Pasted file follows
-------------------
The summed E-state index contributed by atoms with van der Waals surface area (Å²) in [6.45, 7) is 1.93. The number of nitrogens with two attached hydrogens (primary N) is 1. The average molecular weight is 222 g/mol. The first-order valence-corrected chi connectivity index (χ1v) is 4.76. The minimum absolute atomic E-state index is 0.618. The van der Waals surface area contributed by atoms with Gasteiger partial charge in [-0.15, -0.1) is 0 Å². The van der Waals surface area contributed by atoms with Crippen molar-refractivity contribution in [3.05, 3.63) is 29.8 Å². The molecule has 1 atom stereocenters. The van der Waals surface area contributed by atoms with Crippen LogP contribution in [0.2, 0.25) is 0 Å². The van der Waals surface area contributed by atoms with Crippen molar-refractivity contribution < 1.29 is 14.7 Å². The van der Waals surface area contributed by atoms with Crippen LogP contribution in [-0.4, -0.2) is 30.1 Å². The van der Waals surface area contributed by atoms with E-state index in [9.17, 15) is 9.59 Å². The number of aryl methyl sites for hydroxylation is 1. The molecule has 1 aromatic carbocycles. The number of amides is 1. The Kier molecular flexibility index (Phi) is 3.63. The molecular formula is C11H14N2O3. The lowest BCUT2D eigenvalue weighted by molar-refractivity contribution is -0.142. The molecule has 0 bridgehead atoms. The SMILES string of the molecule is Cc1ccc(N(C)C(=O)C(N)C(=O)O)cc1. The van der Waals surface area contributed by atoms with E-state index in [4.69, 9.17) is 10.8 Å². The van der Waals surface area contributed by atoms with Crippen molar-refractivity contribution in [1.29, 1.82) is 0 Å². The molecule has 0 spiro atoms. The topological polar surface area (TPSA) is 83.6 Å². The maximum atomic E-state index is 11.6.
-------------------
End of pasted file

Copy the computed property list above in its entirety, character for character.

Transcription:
The summed E-state index contributed by atoms with van der Waals surface area (Å²) in [6.45, 7) is 1.93. The number of nitrogens with two attached hydrogens (primary N) is 1. The average molecular weight is 222 g/mol. The first-order valence-corrected chi connectivity index (χ1v) is 4.76. The minimum absolute atomic E-state index is 0.618. The van der Waals surface area contributed by atoms with Gasteiger partial charge in [-0.15, -0.1) is 0 Å². The van der Waals surface area contributed by atoms with Crippen molar-refractivity contribution in [3.05, 3.63) is 29.8 Å². The molecule has 1 atom stereocenters. The van der Waals surface area contributed by atoms with Crippen LogP contribution in [0.2, 0.25) is 0 Å². The van der Waals surface area contributed by atoms with Crippen molar-refractivity contribution < 1.29 is 14.7 Å². The van der Waals surface area contributed by atoms with Crippen LogP contribution in [-0.4, -0.2) is 30.1 Å². The van der Waals surface area contributed by atoms with E-state index in [9.17, 15) is 9.59 Å². The number of aryl methyl sites for hydroxylation is 1. The molecule has 1 aromatic carbocycles. The number of amides is 1. The Kier molecular flexibility index (Phi) is 3.63. The molecular formula is C11H14N2O3. The lowest BCUT2D eigenvalue weighted by molar-refractivity contribution is -0.142. The molecule has 0 bridgehead atoms. The SMILES string of the molecule is Cc1ccc(N(C)C(=O)C(N)C(=O)O)cc1. The van der Waals surface area contributed by atoms with E-state index in [4.69, 9.17) is 10.8 Å². The van der Waals surface area contributed by atoms with Crippen molar-refractivity contribution in [1.29, 1.82) is 0 Å². The molecule has 0 spiro atoms. The topological polar surface area (TPSA) is 83.6 Å². The maximum atomic E-state index is 11.6.